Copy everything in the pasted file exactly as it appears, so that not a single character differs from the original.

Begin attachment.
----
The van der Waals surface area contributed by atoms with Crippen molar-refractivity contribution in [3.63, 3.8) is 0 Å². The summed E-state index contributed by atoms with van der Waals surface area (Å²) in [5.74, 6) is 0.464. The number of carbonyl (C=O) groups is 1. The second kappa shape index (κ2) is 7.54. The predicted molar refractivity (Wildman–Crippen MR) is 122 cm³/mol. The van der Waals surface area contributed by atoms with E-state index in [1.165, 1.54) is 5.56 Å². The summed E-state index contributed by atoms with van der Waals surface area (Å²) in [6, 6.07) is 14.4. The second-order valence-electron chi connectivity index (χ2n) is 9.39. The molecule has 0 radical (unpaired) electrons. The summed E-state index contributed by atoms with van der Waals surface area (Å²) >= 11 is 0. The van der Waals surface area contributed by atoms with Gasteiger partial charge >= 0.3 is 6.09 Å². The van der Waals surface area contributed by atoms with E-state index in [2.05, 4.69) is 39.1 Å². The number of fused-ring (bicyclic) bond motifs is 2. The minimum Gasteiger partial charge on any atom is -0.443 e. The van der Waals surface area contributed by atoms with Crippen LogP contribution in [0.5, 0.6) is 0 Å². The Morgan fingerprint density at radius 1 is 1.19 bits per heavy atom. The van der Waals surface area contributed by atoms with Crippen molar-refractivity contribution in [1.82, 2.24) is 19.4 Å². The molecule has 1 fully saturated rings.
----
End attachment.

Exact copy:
The van der Waals surface area contributed by atoms with Crippen molar-refractivity contribution in [3.63, 3.8) is 0 Å². The summed E-state index contributed by atoms with van der Waals surface area (Å²) in [5.74, 6) is 0.464. The number of carbonyl (C=O) groups is 1. The second kappa shape index (κ2) is 7.54. The predicted molar refractivity (Wildman–Crippen MR) is 122 cm³/mol. The van der Waals surface area contributed by atoms with E-state index in [1.165, 1.54) is 5.56 Å². The summed E-state index contributed by atoms with van der Waals surface area (Å²) in [6, 6.07) is 14.4. The second-order valence-electron chi connectivity index (χ2n) is 9.39. The molecule has 0 radical (unpaired) electrons. The summed E-state index contributed by atoms with van der Waals surface area (Å²) >= 11 is 0. The van der Waals surface area contributed by atoms with Gasteiger partial charge >= 0.3 is 6.09 Å². The van der Waals surface area contributed by atoms with E-state index in [2.05, 4.69) is 39.1 Å². The number of fused-ring (bicyclic) bond motifs is 2. The minimum Gasteiger partial charge on any atom is -0.443 e. The van der Waals surface area contributed by atoms with Crippen LogP contribution in [0.5, 0.6) is 0 Å². The Morgan fingerprint density at radius 1 is 1.19 bits per heavy atom. The van der Waals surface area contributed by atoms with Crippen molar-refractivity contribution in [1.82, 2.24) is 19.4 Å². The molecule has 1 fully saturated rings.